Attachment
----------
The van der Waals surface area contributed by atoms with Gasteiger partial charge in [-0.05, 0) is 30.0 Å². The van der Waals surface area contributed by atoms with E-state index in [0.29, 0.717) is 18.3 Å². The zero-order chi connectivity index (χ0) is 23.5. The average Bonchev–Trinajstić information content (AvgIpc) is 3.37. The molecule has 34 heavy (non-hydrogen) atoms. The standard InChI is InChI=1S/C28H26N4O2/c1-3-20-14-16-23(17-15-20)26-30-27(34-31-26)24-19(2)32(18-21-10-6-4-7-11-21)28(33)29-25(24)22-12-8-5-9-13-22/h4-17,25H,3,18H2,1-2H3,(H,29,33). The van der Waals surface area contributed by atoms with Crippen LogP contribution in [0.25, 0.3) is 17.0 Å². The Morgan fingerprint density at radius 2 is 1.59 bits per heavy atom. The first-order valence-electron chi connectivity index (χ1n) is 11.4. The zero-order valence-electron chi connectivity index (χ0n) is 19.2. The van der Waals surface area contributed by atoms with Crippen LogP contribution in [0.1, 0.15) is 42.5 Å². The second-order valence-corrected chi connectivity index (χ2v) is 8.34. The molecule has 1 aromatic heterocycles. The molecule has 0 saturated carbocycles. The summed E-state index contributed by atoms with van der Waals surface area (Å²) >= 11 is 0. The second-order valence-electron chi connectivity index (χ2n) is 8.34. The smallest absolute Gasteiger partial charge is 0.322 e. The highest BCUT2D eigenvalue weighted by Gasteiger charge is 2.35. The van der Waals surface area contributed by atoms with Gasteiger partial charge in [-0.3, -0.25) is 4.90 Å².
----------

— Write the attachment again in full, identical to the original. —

The van der Waals surface area contributed by atoms with Gasteiger partial charge in [-0.05, 0) is 30.0 Å². The van der Waals surface area contributed by atoms with E-state index in [0.29, 0.717) is 18.3 Å². The zero-order chi connectivity index (χ0) is 23.5. The average Bonchev–Trinajstić information content (AvgIpc) is 3.37. The molecule has 34 heavy (non-hydrogen) atoms. The standard InChI is InChI=1S/C28H26N4O2/c1-3-20-14-16-23(17-15-20)26-30-27(34-31-26)24-19(2)32(18-21-10-6-4-7-11-21)28(33)29-25(24)22-12-8-5-9-13-22/h4-17,25H,3,18H2,1-2H3,(H,29,33). The van der Waals surface area contributed by atoms with Crippen LogP contribution in [0.25, 0.3) is 17.0 Å². The Morgan fingerprint density at radius 2 is 1.59 bits per heavy atom. The first-order valence-electron chi connectivity index (χ1n) is 11.4. The zero-order valence-electron chi connectivity index (χ0n) is 19.2. The van der Waals surface area contributed by atoms with Crippen LogP contribution in [0.1, 0.15) is 42.5 Å². The second-order valence-corrected chi connectivity index (χ2v) is 8.34. The molecule has 1 aromatic heterocycles. The molecule has 0 saturated carbocycles. The summed E-state index contributed by atoms with van der Waals surface area (Å²) >= 11 is 0. The second-order valence-electron chi connectivity index (χ2n) is 8.34. The smallest absolute Gasteiger partial charge is 0.322 e. The highest BCUT2D eigenvalue weighted by Gasteiger charge is 2.35. The van der Waals surface area contributed by atoms with Gasteiger partial charge in [-0.3, -0.25) is 4.90 Å².